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Improving prosperity for all people and cultures Bringing people together to create the world's first IOWN-era optical encryption technology NTT Social Informatics Laboratories Junko Takahashi

The NTT Group is embracing the Self as We concept with the view to creating a sustainable society. The Self here refers to those around you as well, not just you as an individual. And this does not only refer to humans--nature and culture are also viewed as part of the Self. Social issues that cannot be solved from an

The unprecedented challenge of optical cryptography technology

The Innovative Optical & Wireless Network (IOWN) concept is using advanced optical technology to create a prosperous society. With IOWN, by achieving an "All-Photonics Network" which is completely based on optics (photonics) from the communications network up to terminal devices, it is thought that transmission with overwhelmingly low power consumption, that is high quality and high capacity with low latency, which is difficult with current electronic-based technology, can be realized.

"In addition to realizing low power consumption due to IOWN being optics based, we are also working to reduce the end-to-end latency to one two-hundredth. By doing so we should be able to enhance the accuracy of self-driving and remote surgery, and areas that had been regarded as services of the future will become more common. This means 6G and beyond." (comment from Junko Takahashi also follows below)
However, as we work to replace everything with optical technology, encrypting communications with optics was considered to be difficult for a long time. Ms. Takahashi, who has been involved in security research for over 15 years, focused on this area.
"Whether it is electronic or optical, encryption technology is essential to secure communications. However, I thought that if the cryptographic operation part remained as an electronic circuit, this would become a bottleneck. Since we were trying to achieve 'all-photonics,' of course the cryptography needed to be optical as well."

Since encryption is basically performed by digital operations, it was generally considered to be incompatible with optics, which have analogue properties. Because of this, no one had ever tried to implement an optical cryptographic circuit. Ms. Takahashi dared to take on the challenge.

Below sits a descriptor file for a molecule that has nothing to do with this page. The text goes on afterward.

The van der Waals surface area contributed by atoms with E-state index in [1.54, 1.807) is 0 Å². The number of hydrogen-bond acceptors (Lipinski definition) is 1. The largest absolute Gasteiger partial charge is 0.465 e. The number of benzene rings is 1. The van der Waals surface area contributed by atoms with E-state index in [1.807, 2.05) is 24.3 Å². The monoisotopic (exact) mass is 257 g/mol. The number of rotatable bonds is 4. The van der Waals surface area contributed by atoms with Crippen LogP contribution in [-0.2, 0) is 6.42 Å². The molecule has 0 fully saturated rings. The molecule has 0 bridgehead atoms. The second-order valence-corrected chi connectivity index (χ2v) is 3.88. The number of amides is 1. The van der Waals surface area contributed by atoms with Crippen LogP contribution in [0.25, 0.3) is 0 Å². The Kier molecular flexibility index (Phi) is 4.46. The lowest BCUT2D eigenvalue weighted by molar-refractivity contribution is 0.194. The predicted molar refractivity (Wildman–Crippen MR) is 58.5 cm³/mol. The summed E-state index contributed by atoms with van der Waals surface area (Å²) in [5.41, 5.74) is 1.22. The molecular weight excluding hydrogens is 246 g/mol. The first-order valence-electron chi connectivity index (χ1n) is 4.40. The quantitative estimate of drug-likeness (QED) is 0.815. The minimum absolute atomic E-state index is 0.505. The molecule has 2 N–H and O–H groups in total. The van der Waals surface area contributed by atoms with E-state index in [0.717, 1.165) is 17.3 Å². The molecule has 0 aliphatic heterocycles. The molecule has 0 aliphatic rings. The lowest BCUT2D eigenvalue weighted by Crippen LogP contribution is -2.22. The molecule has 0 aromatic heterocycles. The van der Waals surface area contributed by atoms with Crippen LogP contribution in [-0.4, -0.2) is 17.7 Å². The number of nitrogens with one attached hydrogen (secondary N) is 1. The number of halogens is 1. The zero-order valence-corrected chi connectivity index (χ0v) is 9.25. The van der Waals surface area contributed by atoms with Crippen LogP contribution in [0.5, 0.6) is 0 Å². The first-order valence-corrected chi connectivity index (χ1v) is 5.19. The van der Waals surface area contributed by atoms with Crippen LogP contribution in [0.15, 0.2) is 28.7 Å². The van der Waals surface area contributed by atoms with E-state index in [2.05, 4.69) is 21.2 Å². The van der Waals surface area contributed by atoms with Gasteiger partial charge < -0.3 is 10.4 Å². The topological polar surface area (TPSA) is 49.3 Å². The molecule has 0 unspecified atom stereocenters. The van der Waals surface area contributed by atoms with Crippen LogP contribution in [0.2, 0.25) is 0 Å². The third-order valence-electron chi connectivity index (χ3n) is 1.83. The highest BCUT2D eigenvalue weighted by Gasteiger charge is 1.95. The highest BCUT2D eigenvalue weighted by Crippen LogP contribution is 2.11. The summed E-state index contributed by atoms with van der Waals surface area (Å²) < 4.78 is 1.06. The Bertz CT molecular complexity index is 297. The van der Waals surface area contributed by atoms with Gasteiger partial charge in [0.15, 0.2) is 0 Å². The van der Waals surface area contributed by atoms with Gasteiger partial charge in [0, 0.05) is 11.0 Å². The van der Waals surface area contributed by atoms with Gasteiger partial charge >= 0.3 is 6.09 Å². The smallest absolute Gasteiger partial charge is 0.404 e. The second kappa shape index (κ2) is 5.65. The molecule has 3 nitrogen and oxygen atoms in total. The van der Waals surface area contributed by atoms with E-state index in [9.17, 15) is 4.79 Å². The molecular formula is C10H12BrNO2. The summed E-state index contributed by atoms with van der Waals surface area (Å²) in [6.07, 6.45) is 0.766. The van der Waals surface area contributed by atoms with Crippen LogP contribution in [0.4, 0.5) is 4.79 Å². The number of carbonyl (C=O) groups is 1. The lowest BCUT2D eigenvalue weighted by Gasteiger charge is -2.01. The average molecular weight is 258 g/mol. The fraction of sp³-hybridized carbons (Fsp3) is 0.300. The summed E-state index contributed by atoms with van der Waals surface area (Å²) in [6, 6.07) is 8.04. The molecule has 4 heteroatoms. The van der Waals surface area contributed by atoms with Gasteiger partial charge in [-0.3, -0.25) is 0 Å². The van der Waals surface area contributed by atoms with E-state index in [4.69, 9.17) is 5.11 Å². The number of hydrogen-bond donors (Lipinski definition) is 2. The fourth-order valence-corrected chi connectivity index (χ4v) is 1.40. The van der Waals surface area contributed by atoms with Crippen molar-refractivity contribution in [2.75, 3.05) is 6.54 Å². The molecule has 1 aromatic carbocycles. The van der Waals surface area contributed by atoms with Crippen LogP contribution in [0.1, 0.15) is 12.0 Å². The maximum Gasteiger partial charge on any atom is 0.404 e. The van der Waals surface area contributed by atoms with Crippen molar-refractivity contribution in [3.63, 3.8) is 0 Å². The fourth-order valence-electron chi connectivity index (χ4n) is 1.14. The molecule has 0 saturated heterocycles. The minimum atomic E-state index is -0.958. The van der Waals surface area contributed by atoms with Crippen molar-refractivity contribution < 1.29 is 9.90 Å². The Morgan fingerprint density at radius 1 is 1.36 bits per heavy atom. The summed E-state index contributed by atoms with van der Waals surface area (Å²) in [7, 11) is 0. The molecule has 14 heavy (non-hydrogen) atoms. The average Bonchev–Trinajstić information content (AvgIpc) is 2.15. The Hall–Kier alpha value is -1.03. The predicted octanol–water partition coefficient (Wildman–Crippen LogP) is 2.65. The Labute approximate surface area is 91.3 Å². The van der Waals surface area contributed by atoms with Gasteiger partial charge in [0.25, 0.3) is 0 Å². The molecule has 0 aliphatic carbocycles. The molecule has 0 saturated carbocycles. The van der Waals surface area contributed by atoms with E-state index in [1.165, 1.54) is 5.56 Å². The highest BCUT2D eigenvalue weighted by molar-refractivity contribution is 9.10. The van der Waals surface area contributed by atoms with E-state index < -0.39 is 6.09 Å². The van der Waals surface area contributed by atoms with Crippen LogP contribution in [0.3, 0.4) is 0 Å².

"There was thought to be a large gap between digital and analog, and it was an area where not much research had been conducted. But, nothing goes forward unless you fill that gap. So I decided to try thinking of a method for realizing complex digital operations with optics."

Approaching others to give shape to an idea

Thus far, when Ms. Takahashi had a research idea, she would write a research paper and present it to an academic conference, thereby gathering research peers who were interested in working with her.
"I'm the kind of person who takes action before contemplating things deeply. Sometimes I wonder if that's a good thing as a researcher (Lol)."
For an automotive security related project that she worked on about three years ago, Ms. Takahashi went to Germany to present her research. An automotive-related company there expressed an interest in her research, and she began conducting joint research with the company. Today, this has led to the rollout of actual business with NTT Group companies.
"It's like a small startup. I invite others, saying, 'this is something that doesn't exist in the world yet, so let's try to create a world first,' and gather people who will lend their skills. Even if I try to proceed only in my area of expertise, there is usually not enough interest, so I try to explain how we can build a Win-Win relationship while sharing the aims of the other party as much as possible."